Published daily by the Lowy Institute

Dirk van der Kley

Dr Dirk van der Kley is a Research Fellow at the Australian National University’s School of Regulation and Global Governance (RegNet) and National Security College who specialises on geoeconomics and PRC international economic policy. Prior to joining Regnet, Dirk was the Program Director for Policy Research at China Matters. He previously worked at the Lowy Institute for International Affairs. Dirk has taught at the OSCE Academy in Bishkek and held visiting fellowships in China, Kyrgyzstan and Kazakhstan.

Articles by Dirk van der Kley (54)

  • SCO summit marks steady rise of India in China's worldview

    This year's Shanghai Cooperation Organisation (SCO) Heads of State Council Meeting, being held in Russia on 10 July, promises to be the most productive in years. Pakistan and India will likely be confirmed as full members (although ascension may not occur until 2016), a move Moscow has long advocated and Beijing has long opposed. In return, Moscow dropped its opposition to the Chinese-proposed SCO Development Bank.
  • China links: Drones, Afghanistan, GDP benchmarks, South Africa and more

    Arthur Kroeber writes that Xi Jinping has made some progress on economic reforms and that the Party regime is still 'strong, increasingly self-confident, and without organized opposition.' Like many countries, China is grappling with how to ensure privately owned drones don't interfere with commercial airspace. How Walmart made its crumbling China business look so good for so long. Linda Jakobson argues in a new Lowy Institute report that China's approach to maritime security will be unpredictab
  • China links: FDI, climate change, internet czar, economic governance and more

    The New York Times profiles China's 'loud, direct and gregarious' internet czar Lu Wei, who has been a driving force behind stricter internet controls.  South Africa's African National Congress to build a new political leadership school, which is inspired and funded by the Communist Party of China. Hugh Jorgensen and Daniela Strube argue in a Lowy Institute Analysis that China will seek a greater role in global economic governance processes, but will pursue a combination of approaches involving
  • China links: Salt, renewable energy, APEC, ADIZ, Xi's musical ode, law and more

    China to scrap its 2700 year-old state monopoly on the sale of salt. Jin Zhirui of China's Air Force Headquarters explains China’s recent island construction in the South China Sea: 'There is a need for a base to support our radar system and intelligence-gathering activities'.  Meanwhile, Bonnie Glaser says the island construction is in preparation for an ADIZ in the South China Sea. To meet its new commitment to cap carbon emissions by 2030 and turn to renewable sources for 20% of its energy, B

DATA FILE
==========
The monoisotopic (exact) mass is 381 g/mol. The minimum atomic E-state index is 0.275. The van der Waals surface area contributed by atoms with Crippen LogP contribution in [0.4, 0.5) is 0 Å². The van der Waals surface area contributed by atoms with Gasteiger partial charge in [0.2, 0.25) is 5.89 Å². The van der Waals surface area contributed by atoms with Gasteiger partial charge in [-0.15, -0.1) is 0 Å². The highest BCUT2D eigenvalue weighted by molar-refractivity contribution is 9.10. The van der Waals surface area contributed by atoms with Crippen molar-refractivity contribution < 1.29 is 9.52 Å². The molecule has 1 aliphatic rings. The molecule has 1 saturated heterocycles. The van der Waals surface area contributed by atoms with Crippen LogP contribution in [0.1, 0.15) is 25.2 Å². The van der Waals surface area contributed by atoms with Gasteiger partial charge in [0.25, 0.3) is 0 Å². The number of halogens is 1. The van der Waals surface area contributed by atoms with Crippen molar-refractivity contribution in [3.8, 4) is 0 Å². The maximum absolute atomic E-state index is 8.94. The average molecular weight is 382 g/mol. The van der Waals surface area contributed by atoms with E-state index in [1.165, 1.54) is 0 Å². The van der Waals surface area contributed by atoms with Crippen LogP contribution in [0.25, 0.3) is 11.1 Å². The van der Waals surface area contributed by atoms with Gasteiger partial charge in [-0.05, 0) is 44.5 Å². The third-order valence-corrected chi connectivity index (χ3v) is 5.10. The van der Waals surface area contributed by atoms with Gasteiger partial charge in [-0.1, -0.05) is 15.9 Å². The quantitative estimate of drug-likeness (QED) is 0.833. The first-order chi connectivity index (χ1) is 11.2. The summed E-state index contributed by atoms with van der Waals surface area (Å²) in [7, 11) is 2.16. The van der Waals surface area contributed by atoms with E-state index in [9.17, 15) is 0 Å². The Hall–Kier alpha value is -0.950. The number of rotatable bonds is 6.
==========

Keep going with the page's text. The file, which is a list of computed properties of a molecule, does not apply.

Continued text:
• China links: APEC, positive energy, one-child policy, pollution, CBMs, Africa and more

    Bonnie Glaser writes that the two US-China military CBMs, inked recently in Beijing, signal Xi Jinping's intent to establish a more cooperative relationship with the US military.  China's newly built bridge to North Korea remains unused because DPRK authorities refuse to connect it to the North Korean road network. Latest Sinica podcast on the outcomes of Beijing's APEC summit, featuring Evan Feigenbaum and Damien Ma. Here at the Interpreter, Sam has gathered together analysis on the new US-Chin
  • China links: Putin's moves, deflation, gender inequality, gas shortages, ethnic unity and more

    Putin hits on China's first lady, censors go wild. Deflation may now be a risk for China's economy, argues The Economist. Chinese women are fighting to end workplace discrimination but the market economy has actually led to greater gender inequality. Unlike his immediate predecessors' narrow focus on economic development for improving ethnic relations, Xi Jinping is harking back to Maoist and Republican times in emphasizing the 'spiritual,' 'political,' and 'cultural' basis of interethnic harmon